2007 Bihar flood

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2008 Bihar flood
Date August 2007 – December 2008
Location Bihar, Uttar Pradesh and Nepal
Deaths 1,287

The 2007 Bihar flood, which started in August 2007, was described by the United Nations as the worst flood in the "living memory" of Bihar.[1] It is believed to be the worst flood in Bihar in the last 30 years. By 3 August, the estimated death toll was 41 people, and 48 schoolgirls were marooned in a school in the Darbhanga district.[2] By 8 August, the flooding had affected an estimated 10 million people in Bihar.[3] Army helicopters delivered food packets to Bihar residents and 180 relief camps were established. By 10 August, aid workers in Bihar reported that there was a dramatic increase of people with diarrhoea[4] and by 11 August, flood deaths were still occurring.[5] Total deaths recorded in 2007 Bihar floods was 1,287, which was second highest death toll in state after 1,399 deaths in 1987 Bihar floods.[6]


The states of Bihar and Uttar Pradesh were the most affected due to their high population density. Nearly two million people, spread over eleven districts in Bihar, grimly endured the floods. Many major rivers, including the Ganges, Punpun, Bagmati, Gandak and Kosi, were flowing above danger mark.

Flooding had submerged more than 40 percent of Bihar. Rainfall in July was five times higher than the monthly average over a 30-year period. The area around the town of Darbhanga was one of the worst affected areas in the state. Roads leading to the remainder of the state were impassible by the flood. Many people had to seek shelter on higher ground and many people were marooned. Some people lamented that help from the state authorities was not forthcoming.[7]

Affected areas[edit]

The flood affected 19 districts of the state. Some of the worst affected districts are Muzaffarpur, Sitamarhi, Saharsa, East Champaran, Supaul, Darbhanga, Patna, Bhagalpur, West Champaran, Katihar, Madhubani, Samastipur, Sheohar, Nalanda, Khagaria, Gopalganj, Madhepura, Araria and Begusarai.[8]


More than 4822 villages and 10,000,000 hectares of farm land were affected. About 29,000 houses were destroyed and 44,000 houses were damaged by the floods. Thousands of people were shifted to places of safety, including relief camps.[8]


The United Nations described the flood, the worst to occur in the living memory of Bihar.

Relief work[edit]

Assistance recommended by CRF[edit]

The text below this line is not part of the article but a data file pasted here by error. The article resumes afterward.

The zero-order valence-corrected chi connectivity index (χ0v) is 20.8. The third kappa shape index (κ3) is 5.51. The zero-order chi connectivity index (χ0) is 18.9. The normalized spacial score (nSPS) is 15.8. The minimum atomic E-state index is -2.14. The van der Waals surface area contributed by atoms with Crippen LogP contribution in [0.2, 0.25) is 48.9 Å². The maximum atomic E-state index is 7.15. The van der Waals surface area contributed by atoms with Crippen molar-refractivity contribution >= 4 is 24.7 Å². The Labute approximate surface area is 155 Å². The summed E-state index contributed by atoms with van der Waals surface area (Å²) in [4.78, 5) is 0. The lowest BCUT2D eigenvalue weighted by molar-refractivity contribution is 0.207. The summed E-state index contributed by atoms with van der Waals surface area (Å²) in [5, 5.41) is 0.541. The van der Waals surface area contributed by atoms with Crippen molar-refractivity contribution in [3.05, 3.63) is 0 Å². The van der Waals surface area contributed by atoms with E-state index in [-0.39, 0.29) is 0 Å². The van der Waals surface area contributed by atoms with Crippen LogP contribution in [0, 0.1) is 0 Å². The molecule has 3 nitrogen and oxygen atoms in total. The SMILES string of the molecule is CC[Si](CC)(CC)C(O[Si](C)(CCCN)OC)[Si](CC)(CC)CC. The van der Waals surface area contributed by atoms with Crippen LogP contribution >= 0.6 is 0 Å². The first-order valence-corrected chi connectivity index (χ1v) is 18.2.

The general recommendations suggest that a flood victim would be entitled to, a compensation of Rs. One lakh to the next of kin for every deceased person subject to certification by a competent authority. Compensation packages for fully damaged pucca house- Rs 25,000/-, Fully damaged kachcha house – Rs. 10,000/-, Severely damaged pucca house Rs 5,000/-, Severely damaged Kachcha house – Rs 2,500/-, Partially damaged pucca and kachcha house – Rs 1,500/-, Hut- Rs 2,000/- Compensation of Rs 35,000/- to any person injuring his eyes / limbs with damage between 40 and 75 per cent. Beyond that the compensation would be Rs 50,000/- compensation for grievous injury with hospitalization up to one week – Rs. 2,500/-. For hospitalization of more than a week, the compensation would be Rs. 7,500/- lost clothing and utensils Rs 1,000/- per family. Immediate sustenance – Rs. 20/- per adult per day and Rs. 15/ per child per day for 15 days. This can be extended to 30 days in case of extreme situation. Rs 2/- per day per infant for additional nutrition as per ICDS norms for a maximum period of 30 days. De-silting of agricultural land with minimum sand casting depth of 3 inches – Rs. 6,000/- per hectare for small and marginal farmers. Renovation of Fish Farm – Rs 6,000/- land lost due to changing course of rivers Rs. 15,000/- per hectare subject to establishing the ownership. An agricultural input subsidy of Rs. 2,000/- for small and marginal farmers in rain fed areas and Rs. 4,000/- per hectare in assured irrigation areas. Rs. 6,000/- agriculture input subsidy for perennial crop. These benefits are also available to other farmers with a ceiling of one hectare. Subsidy for cattle lost as under (a) Milch Cattle like buffalo, cow and camel – Rs 10,000/-, (b) Draught Animal like Camel, horse or bullock – Rs 10,000/-, (c) Calf/ Donkey and Pony – Rs. 5,000/- and (d) Sheep / Goats Rs. 1,000/-, Birds – Rs 30/ per bird. Fishermen losing their traditional craft, Partly – Rs 2,500/- +net; Fully Rs 7,500/- +Net. Besides, there are various other provisions that a flood victim is entitled. Similar assistance is available for other artisans like weavers etc. subject to certification from the competent authority.[9]